Steeking

Recently, I decided I was up for a new knitting challenge. I wanted to make a sweater and I was going to steek it.

From Wikipedia: In knitting, steeking is a shortcut used to knit garments such as sweaters in the round without interruption for openings or sleeves until the end. After completing a tube, a straight line is cut along the center of a column of stitches, in order to make room for an opening or place to attach another piece. The steek itself is a bridge of extra stitches, in which the cut is made, and is usually 6-10 stitches wide. This technique was developed by the knitters of the Shetland archipelago and is particularly associated with Fair Isle sweaters, although it can be used for solid colors as well.

Basically, I took a pattern for a sweater, and knit the sweater like a pullover, with an extra band in the middle to allow for a cut, creating a cardigan. When I was ready to steek I had something that looked like this:

Then came the studying. I consulted quite a few tutorials including Eunny Jang’s Steeking Chronicles and KnittingHarpy’s And Now For Something A Little Different. Both included some great explanations of how to steek and, most importantly, pictures of the process. I’ve taken a few pictures of my own and have included them here.

While there are many potential methods of reinforcing a steek before cutting it (crocheting, machine sewing), I selected the machine sewing method because I was using superwash yarn that was particularly slippery. Take this as lesson #1 – for your first steek you might want to choose a stickier material, like wool, because the piece will hold together better when you cut it.

So, in order to reinforce my steek, I prostrated myself upon the mercy of a wonderful friend Teri because my sewing machine had broken. She generously helped me run 4 lines of machine sewing through the paneled section.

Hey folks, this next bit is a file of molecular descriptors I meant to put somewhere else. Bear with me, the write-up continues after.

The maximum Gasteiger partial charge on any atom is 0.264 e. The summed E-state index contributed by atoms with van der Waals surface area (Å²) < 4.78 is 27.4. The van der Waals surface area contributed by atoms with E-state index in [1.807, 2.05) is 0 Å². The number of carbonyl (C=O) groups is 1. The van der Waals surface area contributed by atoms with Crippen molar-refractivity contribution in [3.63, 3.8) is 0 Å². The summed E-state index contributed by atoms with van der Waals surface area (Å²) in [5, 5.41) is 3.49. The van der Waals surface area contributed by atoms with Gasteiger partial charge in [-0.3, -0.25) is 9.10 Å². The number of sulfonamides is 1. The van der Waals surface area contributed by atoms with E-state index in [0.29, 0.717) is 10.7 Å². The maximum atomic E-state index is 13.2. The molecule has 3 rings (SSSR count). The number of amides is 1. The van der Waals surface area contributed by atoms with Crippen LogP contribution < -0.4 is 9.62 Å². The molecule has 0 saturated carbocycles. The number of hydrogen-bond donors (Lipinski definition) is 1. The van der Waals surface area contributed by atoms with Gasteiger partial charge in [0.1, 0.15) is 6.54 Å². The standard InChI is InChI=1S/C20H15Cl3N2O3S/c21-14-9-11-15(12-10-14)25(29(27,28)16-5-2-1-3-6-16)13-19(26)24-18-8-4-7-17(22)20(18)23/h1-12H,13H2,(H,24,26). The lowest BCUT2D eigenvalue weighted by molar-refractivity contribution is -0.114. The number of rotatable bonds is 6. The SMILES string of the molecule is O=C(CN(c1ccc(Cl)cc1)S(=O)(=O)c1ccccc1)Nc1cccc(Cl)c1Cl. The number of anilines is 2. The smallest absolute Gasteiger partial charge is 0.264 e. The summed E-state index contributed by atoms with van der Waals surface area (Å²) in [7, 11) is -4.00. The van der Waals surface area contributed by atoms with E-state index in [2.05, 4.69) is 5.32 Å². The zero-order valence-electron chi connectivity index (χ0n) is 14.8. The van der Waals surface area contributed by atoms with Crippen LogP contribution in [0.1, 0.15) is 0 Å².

Then it was time to cut. Lesson #2: make sure you have EXTRA sharp scissors. Those particularly observant readers will notice that I switched out scissors three times to find a good sharp cut. Here we go:

Now I was particularly glad that I was at Teri’s house at this point. The top part of the sweater where I had been using 2 colors held together pretty well, but the bottom part of the sweater that was plain stockinette wasn’t as stable. So Teri helped me out by serging the edges of the sweater!

And Voila! it was a cardigan:

Now all that was left was picking up and knitting a collar and two button bands. Unfortunately I did not document this part of the process but both tutorials I referenced above have excellent pictures.

I’m hoping to do a real photo shoot of me wearing the finished sweater in the next day or two, but for now I’ll tide you over with one final picture:

The Project: Drops Cardi

The Needles: 2.75mm and 3mm

The Yarn: Wollmeise 100% Sockenwolle, 2.1 skeins of Schwarz and 1 skein of Wilder Mohn

The Buttons: Vintage rhinestones from Craftitis.

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8 Comments (+add yours?)

  1. Elisa
    Nov 17, 2009 @ 17:13:24

    I think you may have given me courage to try this! But I still need to figure out how to do the facing over the steeked edges…

    Reply

  2. Teri
    Nov 17, 2009 @ 18:29:46

    It looks great and I look forward to seeing it on you in its completed form. Well done!

    Reply

  3. PlazaJen
    Nov 18, 2009 @ 00:53:36

    I love it! If it were me, I’d wear it for a month. Awesome & can’t wait to see it ‘live’!

    Reply

  4. Helena
    Nov 19, 2009 @ 17:27:48

    You are a brave soul. Really. I admire you, your courage, your knitting skills and … the result (which is fabulous).

    Reply

  5. thestashbuckler
    Nov 19, 2009 @ 19:36:08

    Thanks everyone! There will be one more upcoming posts with some glamour shots (by the talented Ana), and some un-glamourous inside shots where I hid all the dirty work! Then I promise I’ll stop spamming y’all. 😉

    Reply

  6. joyellenivill
    Dec 11, 2011 @ 03:36:09

    thanks so much, i’m not scared any more
    joy38 (ravelry name)
    sydney australia

    Reply

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